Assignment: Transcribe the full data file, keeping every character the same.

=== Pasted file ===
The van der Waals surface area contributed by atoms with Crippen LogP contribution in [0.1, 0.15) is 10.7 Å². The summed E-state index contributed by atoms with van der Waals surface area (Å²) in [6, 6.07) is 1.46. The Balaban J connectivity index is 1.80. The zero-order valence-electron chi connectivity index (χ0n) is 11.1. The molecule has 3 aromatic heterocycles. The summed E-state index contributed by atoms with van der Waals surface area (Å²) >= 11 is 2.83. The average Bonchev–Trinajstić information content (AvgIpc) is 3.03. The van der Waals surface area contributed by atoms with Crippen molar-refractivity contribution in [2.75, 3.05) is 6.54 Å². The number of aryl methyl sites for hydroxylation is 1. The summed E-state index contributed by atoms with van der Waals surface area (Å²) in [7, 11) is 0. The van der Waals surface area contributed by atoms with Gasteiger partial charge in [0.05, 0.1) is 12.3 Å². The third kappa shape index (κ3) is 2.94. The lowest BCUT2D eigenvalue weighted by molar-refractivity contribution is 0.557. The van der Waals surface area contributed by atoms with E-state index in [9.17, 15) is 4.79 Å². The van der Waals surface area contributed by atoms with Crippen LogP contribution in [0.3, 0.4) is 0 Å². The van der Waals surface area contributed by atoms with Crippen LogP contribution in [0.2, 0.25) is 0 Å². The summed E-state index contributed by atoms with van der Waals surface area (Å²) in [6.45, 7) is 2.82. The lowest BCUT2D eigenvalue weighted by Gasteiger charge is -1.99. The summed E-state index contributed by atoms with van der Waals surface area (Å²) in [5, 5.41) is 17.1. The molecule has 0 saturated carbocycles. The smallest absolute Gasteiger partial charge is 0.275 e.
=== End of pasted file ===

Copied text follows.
The van der Waals surface area contributed by atoms with Crippen LogP contribution in [0.1, 0.15) is 10.7 Å². The summed E-state index contributed by atoms with van der Waals surface area (Å²) in [6, 6.07) is 1.46. The Balaban J connectivity index is 1.80. The zero-order valence-electron chi connectivity index (χ0n) is 11.1. The molecule has 3 aromatic heterocycles. The summed E-state index contributed by atoms with van der Waals surface area (Å²) >= 11 is 2.83. The average Bonchev–Trinajstić information content (AvgIpc) is 3.03. The van der Waals surface area contributed by atoms with Crippen molar-refractivity contribution in [2.75, 3.05) is 6.54 Å². The number of aryl methyl sites for hydroxylation is 1. The summed E-state index contributed by atoms with van der Waals surface area (Å²) in [7, 11) is 0. The van der Waals surface area contributed by atoms with Gasteiger partial charge in [0.05, 0.1) is 12.3 Å². The third kappa shape index (κ3) is 2.94. The lowest BCUT2D eigenvalue weighted by molar-refractivity contribution is 0.557. The van der Waals surface area contributed by atoms with E-state index in [9.17, 15) is 4.79 Å². The van der Waals surface area contributed by atoms with Crippen LogP contribution in [0.3, 0.4) is 0 Å². The van der Waals surface area contributed by atoms with Crippen LogP contribution in [0.2, 0.25) is 0 Å². The summed E-state index contributed by atoms with van der Waals surface area (Å²) in [6.45, 7) is 2.82. The lowest BCUT2D eigenvalue weighted by Gasteiger charge is -1.99. The summed E-state index contributed by atoms with van der Waals surface area (Å²) in [5, 5.41) is 17.1. The molecule has 0 saturated carbocycles. The smallest absolute Gasteiger partial charge is 0.275 e.